Offshoring, Smart Business Or Shortsightedness?

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Companies have been outsourcing work for many years. This trend has been carried to an extreme in the case of offshoring - sending work and jobs to other countries where labor is cheaper.

Outsourcing made sense. Specialized companies provided their services to many client companies at lower prices than the client companies could do the work in-house. Both companies, the service provider, and the client profited from the arrangement.

Unfortunately, like the building of conglomerates before it, outsourcing got carried to extremes. Companies began outsourcing work to the lowest bidder and lost sight of the effect it had on the company except for finances. Outsourcing this work to "foreign" or "offshore" companies, solely to take advantage of lower labor rates in those countries, became known as offshoring.

The offshoring of professional and technical jobs by US companies is done to save money, but it has raised concerns. As the US struggles to recover from the recession, the rate of job creation lags far behind the expected pace. There is growing concern that this is due to offshoring.

Offshoring is neither the cure-all it has been portrayed by business nor the economy-destroying monster laid-off workers claim. While offshoring does have financial advantages for businesses, these advantages are often far smaller than first anticipated due to hidden costs.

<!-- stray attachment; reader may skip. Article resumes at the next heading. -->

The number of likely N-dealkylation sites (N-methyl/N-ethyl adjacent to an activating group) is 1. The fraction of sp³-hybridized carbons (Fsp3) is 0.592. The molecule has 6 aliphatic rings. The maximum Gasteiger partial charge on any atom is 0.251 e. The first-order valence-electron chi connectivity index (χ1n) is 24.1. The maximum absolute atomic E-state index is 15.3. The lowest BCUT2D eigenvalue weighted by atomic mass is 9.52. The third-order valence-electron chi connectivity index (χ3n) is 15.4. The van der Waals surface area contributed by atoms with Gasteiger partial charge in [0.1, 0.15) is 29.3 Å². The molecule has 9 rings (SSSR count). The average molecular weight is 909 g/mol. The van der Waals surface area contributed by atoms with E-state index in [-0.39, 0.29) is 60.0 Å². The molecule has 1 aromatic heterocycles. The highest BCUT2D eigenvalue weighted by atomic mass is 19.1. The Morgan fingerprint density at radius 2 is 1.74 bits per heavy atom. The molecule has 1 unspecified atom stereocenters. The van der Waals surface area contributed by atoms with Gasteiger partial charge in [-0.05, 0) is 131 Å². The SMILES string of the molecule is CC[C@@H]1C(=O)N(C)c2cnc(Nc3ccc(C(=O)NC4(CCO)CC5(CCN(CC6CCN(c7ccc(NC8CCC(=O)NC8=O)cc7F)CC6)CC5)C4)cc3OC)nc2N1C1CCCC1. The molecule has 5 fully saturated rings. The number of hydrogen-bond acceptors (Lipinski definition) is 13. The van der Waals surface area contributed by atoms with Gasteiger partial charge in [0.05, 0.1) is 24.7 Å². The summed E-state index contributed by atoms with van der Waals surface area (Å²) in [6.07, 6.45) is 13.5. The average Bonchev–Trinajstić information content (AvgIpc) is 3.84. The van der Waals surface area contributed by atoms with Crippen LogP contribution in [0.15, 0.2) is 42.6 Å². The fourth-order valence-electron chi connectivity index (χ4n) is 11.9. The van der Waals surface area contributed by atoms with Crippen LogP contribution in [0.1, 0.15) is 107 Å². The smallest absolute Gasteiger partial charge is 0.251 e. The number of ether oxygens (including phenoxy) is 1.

There are also non-financial costs to businesses from offshoring, including lowered public perception and reduced morale/productivity from remaining staff. Offshoring can be beneficial for workers of the US companies because their employers will be financially stronger and better able to compete.

Latest Developments

Initially, manufacturing jobs were outsourced. Other countries were able to manufacture goods more cheaply than in the US because of lower standards of living and less restrictive laws and environmental regulations. Recently, companies have begun outsourcing service jobs as well. The motivation here is solely financial. As this new wave of outsourcing hits the middle class, struggling with a near jobless period of economic recovery, many citizens and lawmakers are beginning to question the wisdom of offshoring.

Background

For decades companies expanded their conglomerates by buying other companies. Initially, these companies were related businesses, often suppliers. Soon the conglomerates began buying companies with no relation. Profit motives and the desire to be the biggest became sufficient justification. Ultimately, the conglomerates began to collapse under the weight of the acquired companies. Profits started falling and companies began to retract to their "core" businesses. Next, they discovered that they could shed even core functions by hiring them out to companies that could do them more efficiently and, thus, less expensively.

Payroll processing was subcontracted. Shipping was farmed out. So was manufacturing. Companies were hired to do collections, customer call centers, and employee benefits. Collectively, this was called outsourcing.

Outsourcing made sense. Specialized companies provided their services to many client companies at lower prices than the client companies could do the work in-house. Both companies, the service provider, and the client profited from the arrangement. Unfortunately, like the building of conglomerates before it, outsourcing got carried to extremes. Companies began outsourcing work to the lowest bidder and lost sight of the effect it had on the company except for finances. Outsourcing this work to "foreign" or "offshore" companies, solely to take advantage of lower labor rates in those countries, became known as offshoring.